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November 1980

Priapism and Impotence in Homozygous Sickle Cell Disease

Author Affiliations

From the Medical Research Council Laboratories, University of the West Indies, Kingston, Jamaica (Drs Emond, Holman, and Serjeant), and the London School of Hygiene and Tropical Medicine (Dr Hayes). Dr Emond is now with the Department of Neurology, Maudsley Hospital, London. Dr Holman is now with London Hospital Medical Center.

Arch Intern Med. 1980;140(11):1434-1437. doi:10.1001/archinte.1980.00330220022011

• A questionnaire study of Jamaican patients with homozygous sickle cell (SS) disease indicated a 42% prevalence of priapism, with a median age at onset of 21 years. Two predominantly different patterns of priapism were recorded: short "stuttering" episodes lasting less than three hours, with normal consequent sexual function, and severe prolonged attacks (generally more than 24 hours) commonly followed by impotence. Stuttering episodes were frequently a prodrome to a major attack. Over one fourth of those who had suffered priapism had some degree of impotence. Hematologic analysis indicated that priapism was significantly associated with low hemoglobin F levels and high platelet counts. Patients with severe attacks of priapism had lower hemoglobin F levels and reticulocyte count, and a higher mean corpuscular volume, than patients with only stuttering episodes. Priapism and impotence contribute to the morbidity of SS disease more frequently than previously recognized.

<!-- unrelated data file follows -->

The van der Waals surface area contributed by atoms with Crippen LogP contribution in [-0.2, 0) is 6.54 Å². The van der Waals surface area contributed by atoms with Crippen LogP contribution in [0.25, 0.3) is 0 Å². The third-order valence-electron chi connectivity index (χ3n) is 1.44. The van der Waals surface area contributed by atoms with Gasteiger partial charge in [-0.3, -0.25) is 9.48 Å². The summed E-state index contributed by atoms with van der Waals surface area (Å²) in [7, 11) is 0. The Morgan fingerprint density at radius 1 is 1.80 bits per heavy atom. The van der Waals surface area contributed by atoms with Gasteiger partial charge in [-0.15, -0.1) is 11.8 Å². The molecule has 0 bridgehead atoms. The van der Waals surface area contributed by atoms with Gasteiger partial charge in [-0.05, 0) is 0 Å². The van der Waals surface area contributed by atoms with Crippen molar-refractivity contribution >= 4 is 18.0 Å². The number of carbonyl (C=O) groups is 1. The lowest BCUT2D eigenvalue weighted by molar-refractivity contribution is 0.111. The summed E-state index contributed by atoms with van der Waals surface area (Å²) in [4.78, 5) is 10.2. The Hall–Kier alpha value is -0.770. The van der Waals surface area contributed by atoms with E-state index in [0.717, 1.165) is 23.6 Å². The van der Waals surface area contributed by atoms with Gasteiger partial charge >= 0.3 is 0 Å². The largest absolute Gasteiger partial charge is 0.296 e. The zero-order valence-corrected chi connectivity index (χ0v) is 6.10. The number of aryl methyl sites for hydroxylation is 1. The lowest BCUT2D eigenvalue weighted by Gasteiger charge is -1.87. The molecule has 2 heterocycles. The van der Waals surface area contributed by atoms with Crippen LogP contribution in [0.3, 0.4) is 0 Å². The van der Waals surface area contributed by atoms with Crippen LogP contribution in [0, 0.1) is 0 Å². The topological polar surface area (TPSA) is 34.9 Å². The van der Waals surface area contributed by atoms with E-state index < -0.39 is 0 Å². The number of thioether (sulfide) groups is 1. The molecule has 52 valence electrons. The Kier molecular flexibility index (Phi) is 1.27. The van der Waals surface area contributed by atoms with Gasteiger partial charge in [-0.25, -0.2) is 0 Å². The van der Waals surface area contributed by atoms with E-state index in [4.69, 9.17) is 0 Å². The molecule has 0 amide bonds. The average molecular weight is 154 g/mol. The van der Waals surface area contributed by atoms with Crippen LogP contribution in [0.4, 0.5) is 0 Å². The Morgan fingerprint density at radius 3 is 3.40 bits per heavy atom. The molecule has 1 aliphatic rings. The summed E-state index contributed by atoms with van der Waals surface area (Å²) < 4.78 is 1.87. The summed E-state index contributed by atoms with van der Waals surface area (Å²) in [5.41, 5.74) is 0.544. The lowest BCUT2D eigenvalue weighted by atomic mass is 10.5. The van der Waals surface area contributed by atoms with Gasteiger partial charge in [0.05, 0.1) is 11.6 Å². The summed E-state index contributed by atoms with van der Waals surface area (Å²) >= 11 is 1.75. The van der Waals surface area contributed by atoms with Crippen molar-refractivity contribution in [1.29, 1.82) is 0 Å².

(Arch Intern Med 140:1434-1437, 1980)